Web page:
Where does the color of the corals come from?
In reality, the corals are initially white. But under the sea, they live in symbiosis with microscopic algae, which are called zooxanthellae. These are important for the animal because microalgae provide the necessary nutrients for the coral. In exchange, the coral provides microalgae with the elements they need for their survival.
It is a type of close and long-term collaboration between biological living beings
As these algae are deposited in thin layers on the surface of the coral, they also give color to the latter. In conclusion, when a coral is white, it does not mean that it is dead.
Why do microalgae detach from coral?
When the water becomes warmer or more acidic, microalgae attack the coral. In simpler terms, they produce too many nutrients and small molecules that kill coral cells. To defend itself, the coral expels microalgae.
But there are also other reasons for the disappearance of these microalgae from the surface of corals. Rising seas prevent photosynthesis from going well so that microalgae die.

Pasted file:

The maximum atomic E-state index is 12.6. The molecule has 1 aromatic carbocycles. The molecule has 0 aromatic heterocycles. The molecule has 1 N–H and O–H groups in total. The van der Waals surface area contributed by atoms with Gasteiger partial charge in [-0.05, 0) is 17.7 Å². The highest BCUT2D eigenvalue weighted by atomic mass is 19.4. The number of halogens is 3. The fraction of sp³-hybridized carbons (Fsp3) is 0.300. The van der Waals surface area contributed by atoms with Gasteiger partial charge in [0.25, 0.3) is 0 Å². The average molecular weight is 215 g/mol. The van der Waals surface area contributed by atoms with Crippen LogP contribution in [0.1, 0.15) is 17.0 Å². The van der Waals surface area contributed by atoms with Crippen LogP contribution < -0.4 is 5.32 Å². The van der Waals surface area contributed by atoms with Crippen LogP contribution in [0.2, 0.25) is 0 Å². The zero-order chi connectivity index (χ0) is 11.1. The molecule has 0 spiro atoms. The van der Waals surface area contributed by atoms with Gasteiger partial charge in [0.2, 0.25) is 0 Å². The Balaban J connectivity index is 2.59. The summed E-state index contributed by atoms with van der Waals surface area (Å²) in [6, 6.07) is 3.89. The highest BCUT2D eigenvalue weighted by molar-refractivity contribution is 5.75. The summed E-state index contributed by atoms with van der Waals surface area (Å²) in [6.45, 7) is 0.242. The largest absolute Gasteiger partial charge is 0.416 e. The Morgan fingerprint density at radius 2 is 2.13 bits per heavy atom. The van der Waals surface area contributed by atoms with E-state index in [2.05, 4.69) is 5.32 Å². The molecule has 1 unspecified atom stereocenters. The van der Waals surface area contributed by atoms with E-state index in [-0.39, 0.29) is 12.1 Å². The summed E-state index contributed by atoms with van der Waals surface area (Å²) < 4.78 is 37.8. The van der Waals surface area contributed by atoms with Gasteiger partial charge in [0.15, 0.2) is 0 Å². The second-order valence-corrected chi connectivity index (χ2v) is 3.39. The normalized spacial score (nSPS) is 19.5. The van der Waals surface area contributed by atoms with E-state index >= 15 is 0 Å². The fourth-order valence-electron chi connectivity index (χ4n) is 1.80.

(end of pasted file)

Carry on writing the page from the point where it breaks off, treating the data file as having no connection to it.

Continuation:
Another very important element is the presence of sunscreen which would also cause the dieback of microalgae.
Why is coral in danger of death if it expels microalgae?
Microalgae ensure the delivery of essential nutrients for the survival of the coral. If there are no more microalgae, the coral is no longer fed and dies.
This is the reason why it is important that these microalgae can develop properly on the tissues of the coral.
It is the process by which plants use sunlight as an energy source to make “sugars”
Can coral re-color?
If conditions become adequate again, microalgae can multiply and recolonize the coral. Nevertheless, beyond a few weeks, the coral dies of hunger.